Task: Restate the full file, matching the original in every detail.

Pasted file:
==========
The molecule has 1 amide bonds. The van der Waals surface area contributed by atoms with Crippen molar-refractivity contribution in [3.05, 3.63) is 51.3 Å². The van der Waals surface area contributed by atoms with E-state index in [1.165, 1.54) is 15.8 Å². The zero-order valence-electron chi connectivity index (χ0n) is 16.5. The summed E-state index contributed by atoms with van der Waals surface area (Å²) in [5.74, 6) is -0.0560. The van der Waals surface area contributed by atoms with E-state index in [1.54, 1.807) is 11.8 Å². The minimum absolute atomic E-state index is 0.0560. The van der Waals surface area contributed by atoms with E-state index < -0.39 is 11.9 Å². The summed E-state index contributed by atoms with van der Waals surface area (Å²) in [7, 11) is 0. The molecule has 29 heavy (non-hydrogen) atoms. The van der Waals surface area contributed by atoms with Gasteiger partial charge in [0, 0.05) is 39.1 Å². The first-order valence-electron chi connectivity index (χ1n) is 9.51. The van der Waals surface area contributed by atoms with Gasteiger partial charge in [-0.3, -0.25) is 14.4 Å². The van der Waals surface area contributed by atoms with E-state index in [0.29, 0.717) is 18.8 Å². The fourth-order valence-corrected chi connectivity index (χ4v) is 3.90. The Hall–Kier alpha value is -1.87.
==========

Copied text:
The molecule has 1 amide bonds. The van der Waals surface area contributed by atoms with Crippen molar-refractivity contribution in [3.05, 3.63) is 51.3 Å². The van der Waals surface area contributed by atoms with E-state index in [1.165, 1.54) is 15.8 Å². The zero-order valence-electron chi connectivity index (χ0n) is 16.5. The summed E-state index contributed by atoms with van der Waals surface area (Å²) in [5.74, 6) is -0.0560. The van der Waals surface area contributed by atoms with E-state index in [1.54, 1.807) is 11.8 Å². The minimum absolute atomic E-state index is 0.0560. The van der Waals surface area contributed by atoms with E-state index < -0.39 is 11.9 Å². The summed E-state index contributed by atoms with van der Waals surface area (Å²) in [7, 11) is 0. The molecule has 29 heavy (non-hydrogen) atoms. The van der Waals surface area contributed by atoms with Gasteiger partial charge in [0, 0.05) is 39.1 Å². The first-order valence-electron chi connectivity index (χ1n) is 9.51. The van der Waals surface area contributed by atoms with Gasteiger partial charge in [-0.3, -0.25) is 14.4 Å². The van der Waals surface area contributed by atoms with E-state index in [0.29, 0.717) is 18.8 Å². The fourth-order valence-corrected chi connectivity index (χ4v) is 3.90. The Hall–Kier alpha value is -1.87.